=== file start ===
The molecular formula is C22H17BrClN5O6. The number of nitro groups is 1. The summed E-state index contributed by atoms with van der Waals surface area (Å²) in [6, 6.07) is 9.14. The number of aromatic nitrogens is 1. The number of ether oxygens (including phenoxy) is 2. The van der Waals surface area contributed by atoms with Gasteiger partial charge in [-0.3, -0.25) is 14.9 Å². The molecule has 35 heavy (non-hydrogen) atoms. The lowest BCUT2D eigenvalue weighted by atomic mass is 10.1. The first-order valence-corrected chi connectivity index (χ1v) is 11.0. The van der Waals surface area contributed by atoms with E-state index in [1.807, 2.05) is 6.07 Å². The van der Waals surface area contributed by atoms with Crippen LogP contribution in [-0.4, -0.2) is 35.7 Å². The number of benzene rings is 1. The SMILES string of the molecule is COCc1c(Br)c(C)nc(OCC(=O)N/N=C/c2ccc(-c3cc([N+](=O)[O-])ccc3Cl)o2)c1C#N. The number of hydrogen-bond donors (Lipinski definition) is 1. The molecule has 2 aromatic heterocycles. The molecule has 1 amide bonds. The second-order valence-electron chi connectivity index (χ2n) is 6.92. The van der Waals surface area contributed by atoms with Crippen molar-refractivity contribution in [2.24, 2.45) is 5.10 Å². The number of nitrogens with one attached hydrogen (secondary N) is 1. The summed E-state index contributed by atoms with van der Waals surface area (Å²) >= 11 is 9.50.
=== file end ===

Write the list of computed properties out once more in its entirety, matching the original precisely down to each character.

The molecular formula is C22H17BrClN5O6. The number of nitro groups is 1. The summed E-state index contributed by atoms with van der Waals surface area (Å²) in [6, 6.07) is 9.14. The number of aromatic nitrogens is 1. The number of ether oxygens (including phenoxy) is 2. The van der Waals surface area contributed by atoms with Gasteiger partial charge in [-0.3, -0.25) is 14.9 Å². The molecule has 35 heavy (non-hydrogen) atoms. The lowest BCUT2D eigenvalue weighted by atomic mass is 10.1. The first-order valence-corrected chi connectivity index (χ1v) is 11.0. The van der Waals surface area contributed by atoms with E-state index in [1.807, 2.05) is 6.07 Å². The van der Waals surface area contributed by atoms with Crippen LogP contribution in [-0.4, -0.2) is 35.7 Å². The number of benzene rings is 1. The SMILES string of the molecule is COCc1c(Br)c(C)nc(OCC(=O)N/N=C/c2ccc(-c3cc([N+](=O)[O-])ccc3Cl)o2)c1C#N. The number of hydrogen-bond donors (Lipinski definition) is 1. The molecule has 2 aromatic heterocycles. The molecule has 1 amide bonds. The second-order valence-electron chi connectivity index (χ2n) is 6.92. The van der Waals surface area contributed by atoms with Crippen molar-refractivity contribution in [2.24, 2.45) is 5.10 Å². The number of nitrogens with one attached hydrogen (secondary N) is 1. The summed E-state index contributed by atoms with van der Waals surface area (Å²) >= 11 is 9.50.